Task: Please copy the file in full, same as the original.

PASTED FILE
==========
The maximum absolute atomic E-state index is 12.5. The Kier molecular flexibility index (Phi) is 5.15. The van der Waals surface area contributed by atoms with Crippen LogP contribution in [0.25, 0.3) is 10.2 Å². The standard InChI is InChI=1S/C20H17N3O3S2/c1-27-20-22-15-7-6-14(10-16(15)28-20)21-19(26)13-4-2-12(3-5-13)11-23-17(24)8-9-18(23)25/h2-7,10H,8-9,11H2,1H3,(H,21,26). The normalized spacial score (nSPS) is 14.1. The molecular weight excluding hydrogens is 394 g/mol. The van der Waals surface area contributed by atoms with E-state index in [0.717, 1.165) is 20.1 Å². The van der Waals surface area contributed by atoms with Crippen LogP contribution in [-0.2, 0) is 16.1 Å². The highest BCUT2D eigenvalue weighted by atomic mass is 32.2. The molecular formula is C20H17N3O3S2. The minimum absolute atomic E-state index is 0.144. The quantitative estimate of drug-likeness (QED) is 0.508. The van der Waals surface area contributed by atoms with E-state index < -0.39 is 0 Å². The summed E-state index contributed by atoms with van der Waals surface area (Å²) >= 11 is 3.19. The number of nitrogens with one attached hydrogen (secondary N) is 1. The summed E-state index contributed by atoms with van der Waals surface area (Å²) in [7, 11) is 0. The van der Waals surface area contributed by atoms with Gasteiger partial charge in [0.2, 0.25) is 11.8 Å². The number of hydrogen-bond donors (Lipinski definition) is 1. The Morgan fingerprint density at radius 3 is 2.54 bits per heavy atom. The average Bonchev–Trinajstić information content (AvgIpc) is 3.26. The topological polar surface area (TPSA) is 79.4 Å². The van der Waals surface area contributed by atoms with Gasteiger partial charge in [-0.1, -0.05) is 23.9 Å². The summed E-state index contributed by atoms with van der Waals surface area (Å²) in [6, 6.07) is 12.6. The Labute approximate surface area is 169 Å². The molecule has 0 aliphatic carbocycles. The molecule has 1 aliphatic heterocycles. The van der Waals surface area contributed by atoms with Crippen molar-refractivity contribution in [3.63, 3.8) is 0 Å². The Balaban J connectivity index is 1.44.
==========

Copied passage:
The maximum absolute atomic E-state index is 12.5. The Kier molecular flexibility index (Phi) is 5.15. The van der Waals surface area contributed by atoms with Crippen LogP contribution in [0.25, 0.3) is 10.2 Å². The standard InChI is InChI=1S/C20H17N3O3S2/c1-27-20-22-15-7-6-14(10-16(15)28-20)21-19(26)13-4-2-12(3-5-13)11-23-17(24)8-9-18(23)25/h2-7,10H,8-9,11H2,1H3,(H,21,26). The normalized spacial score (nSPS) is 14.1. The molecular weight excluding hydrogens is 394 g/mol. The van der Waals surface area contributed by atoms with E-state index in [0.717, 1.165) is 20.1 Å². The van der Waals surface area contributed by atoms with Crippen LogP contribution in [-0.2, 0) is 16.1 Å². The highest BCUT2D eigenvalue weighted by atomic mass is 32.2. The molecular formula is C20H17N3O3S2. The minimum absolute atomic E-state index is 0.144. The quantitative estimate of drug-likeness (QED) is 0.508. The van der Waals surface area contributed by atoms with E-state index < -0.39 is 0 Å². The summed E-state index contributed by atoms with van der Waals surface area (Å²) >= 11 is 3.19. The number of nitrogens with one attached hydrogen (secondary N) is 1. The summed E-state index contributed by atoms with van der Waals surface area (Å²) in [7, 11) is 0. The van der Waals surface area contributed by atoms with Gasteiger partial charge in [0.2, 0.25) is 11.8 Å². The number of hydrogen-bond donors (Lipinski definition) is 1. The Morgan fingerprint density at radius 3 is 2.54 bits per heavy atom. The average Bonchev–Trinajstić information content (AvgIpc) is 3.26. The topological polar surface area (TPSA) is 79.4 Å². The van der Waals surface area contributed by atoms with Gasteiger partial charge in [-0.1, -0.05) is 23.9 Å². The summed E-state index contributed by atoms with van der Waals surface area (Å²) in [6, 6.07) is 12.6. The Labute approximate surface area is 169 Å². The molecule has 0 aliphatic carbocycles. The molecule has 1 aliphatic heterocycles. The van der Waals surface area contributed by atoms with Crippen molar-refractivity contribution in [3.63, 3.8) is 0 Å². The Balaban J connectivity index is 1.44.